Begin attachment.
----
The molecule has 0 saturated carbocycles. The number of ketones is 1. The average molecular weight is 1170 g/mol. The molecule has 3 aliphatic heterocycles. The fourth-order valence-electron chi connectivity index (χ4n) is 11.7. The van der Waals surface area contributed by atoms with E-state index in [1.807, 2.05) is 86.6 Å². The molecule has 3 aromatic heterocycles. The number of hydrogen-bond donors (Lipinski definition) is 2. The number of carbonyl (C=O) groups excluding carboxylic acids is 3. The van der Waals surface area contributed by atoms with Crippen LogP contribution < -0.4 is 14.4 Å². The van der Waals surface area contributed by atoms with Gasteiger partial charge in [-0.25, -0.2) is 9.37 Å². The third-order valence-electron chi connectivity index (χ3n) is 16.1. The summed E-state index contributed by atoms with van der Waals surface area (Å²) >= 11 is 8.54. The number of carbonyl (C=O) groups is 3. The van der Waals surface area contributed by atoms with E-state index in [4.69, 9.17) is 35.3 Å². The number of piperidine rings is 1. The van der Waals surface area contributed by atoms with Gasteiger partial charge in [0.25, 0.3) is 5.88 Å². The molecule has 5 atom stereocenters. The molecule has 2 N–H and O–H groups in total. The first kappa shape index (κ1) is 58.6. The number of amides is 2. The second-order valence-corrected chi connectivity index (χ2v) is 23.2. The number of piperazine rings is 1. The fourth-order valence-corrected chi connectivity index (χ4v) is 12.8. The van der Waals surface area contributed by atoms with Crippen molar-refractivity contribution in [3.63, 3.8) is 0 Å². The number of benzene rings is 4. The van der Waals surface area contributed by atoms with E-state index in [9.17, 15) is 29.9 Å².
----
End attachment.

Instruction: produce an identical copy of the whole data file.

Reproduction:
The molecule has 0 saturated carbocycles. The number of ketones is 1. The average molecular weight is 1170 g/mol. The molecule has 3 aliphatic heterocycles. The fourth-order valence-electron chi connectivity index (χ4n) is 11.7. The van der Waals surface area contributed by atoms with E-state index in [1.807, 2.05) is 86.6 Å². The molecule has 3 aromatic heterocycles. The number of hydrogen-bond donors (Lipinski definition) is 2. The number of carbonyl (C=O) groups excluding carboxylic acids is 3. The van der Waals surface area contributed by atoms with Crippen LogP contribution < -0.4 is 14.4 Å². The van der Waals surface area contributed by atoms with Gasteiger partial charge in [-0.25, -0.2) is 9.37 Å². The third-order valence-electron chi connectivity index (χ3n) is 16.1. The summed E-state index contributed by atoms with van der Waals surface area (Å²) >= 11 is 8.54. The number of carbonyl (C=O) groups is 3. The van der Waals surface area contributed by atoms with E-state index in [4.69, 9.17) is 35.3 Å². The number of piperidine rings is 1. The van der Waals surface area contributed by atoms with Gasteiger partial charge in [0.25, 0.3) is 5.88 Å². The molecule has 5 atom stereocenters. The molecule has 2 N–H and O–H groups in total. The first kappa shape index (κ1) is 58.6. The number of amides is 2. The second-order valence-corrected chi connectivity index (χ2v) is 23.2. The number of piperazine rings is 1. The fourth-order valence-corrected chi connectivity index (χ4v) is 12.8. The van der Waals surface area contributed by atoms with Crippen molar-refractivity contribution in [3.63, 3.8) is 0 Å². The number of benzene rings is 4. The van der Waals surface area contributed by atoms with E-state index in [9.17, 15) is 29.9 Å².